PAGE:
Faculty and Staff

General contact


Asuka Sango, the queen of fisherwomen
Asuka Sango Profile
Associate Professor of Religion
Chair of Religion

Asuka Sango (Wittenberg University, B.A.; University of Illinois, M.A.; Princeton University, Ph.D.), 2007-, teaches courses in the religions of East Asia. Her chief research field is Japanese Buddhism of the medieval period.  She is the author of The Halo of Golden Light: Imperial Authority and Buddhist Ritual in Heian Japan (2015), which examines the competitive and yet complementary relationship between the state and the Buddhist community in ancient Japan.  In her spare time, she pursues her passion for Argentine tango.

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Sonja Anderson Profile
Assistant Professor of Religion

Sonja Anderson (UCLA, B.A.; University of Notre Dame, M.T.S.; Yale University, M.A., M.Phil., Ph.D.) teaches courses in late ancient Christianity and Judaism, biblical studies, and gender and Catholicism. Her dissertation, “Idol Talk: The Discourse of False Worship in the Early Christian World,” explored how ancient Christians and Jews used idolatry polemic to claim a distinctive identity for themselves over against their “pagan” peers and how scholarly narratives have replicated this claim to uniqueness. At the moment, she is particularly intrigued by the nexus of sincerity, materiality, anxiety, and ritual action in early Christian conceptions of the eucharist and penitential discipline. Her favorite place to be is in conversation with students and colleagues about the weirdness of how we imagine ancient religion.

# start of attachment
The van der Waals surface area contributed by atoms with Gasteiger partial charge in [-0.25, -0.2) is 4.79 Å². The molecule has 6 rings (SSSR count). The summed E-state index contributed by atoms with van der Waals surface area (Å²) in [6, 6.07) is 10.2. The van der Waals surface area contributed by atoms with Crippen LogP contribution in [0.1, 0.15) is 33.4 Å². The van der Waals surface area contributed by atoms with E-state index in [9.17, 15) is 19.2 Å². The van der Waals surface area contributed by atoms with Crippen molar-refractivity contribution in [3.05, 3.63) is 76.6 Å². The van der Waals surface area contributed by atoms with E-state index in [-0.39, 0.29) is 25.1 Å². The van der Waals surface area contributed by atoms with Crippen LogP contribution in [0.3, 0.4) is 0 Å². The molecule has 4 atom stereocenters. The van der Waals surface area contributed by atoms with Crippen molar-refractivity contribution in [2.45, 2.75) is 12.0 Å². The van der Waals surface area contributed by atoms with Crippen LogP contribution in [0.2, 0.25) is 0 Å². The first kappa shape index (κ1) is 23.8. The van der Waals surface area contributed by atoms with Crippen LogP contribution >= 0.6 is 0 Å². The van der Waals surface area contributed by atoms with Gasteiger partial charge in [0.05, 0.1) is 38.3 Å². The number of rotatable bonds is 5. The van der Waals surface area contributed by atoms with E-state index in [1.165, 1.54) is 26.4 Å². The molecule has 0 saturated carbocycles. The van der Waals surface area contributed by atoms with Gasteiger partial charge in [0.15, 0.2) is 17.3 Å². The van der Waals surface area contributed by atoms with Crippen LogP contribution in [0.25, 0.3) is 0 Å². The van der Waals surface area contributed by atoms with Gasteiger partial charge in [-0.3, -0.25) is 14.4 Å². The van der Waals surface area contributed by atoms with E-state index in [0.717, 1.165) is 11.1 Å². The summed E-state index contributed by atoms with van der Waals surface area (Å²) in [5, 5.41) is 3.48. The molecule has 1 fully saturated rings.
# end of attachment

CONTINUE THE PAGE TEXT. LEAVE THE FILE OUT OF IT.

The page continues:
Kristin Bloomer Profile
Associate Professor of Religion
Off Campus: Fall 2018 through Spring 2019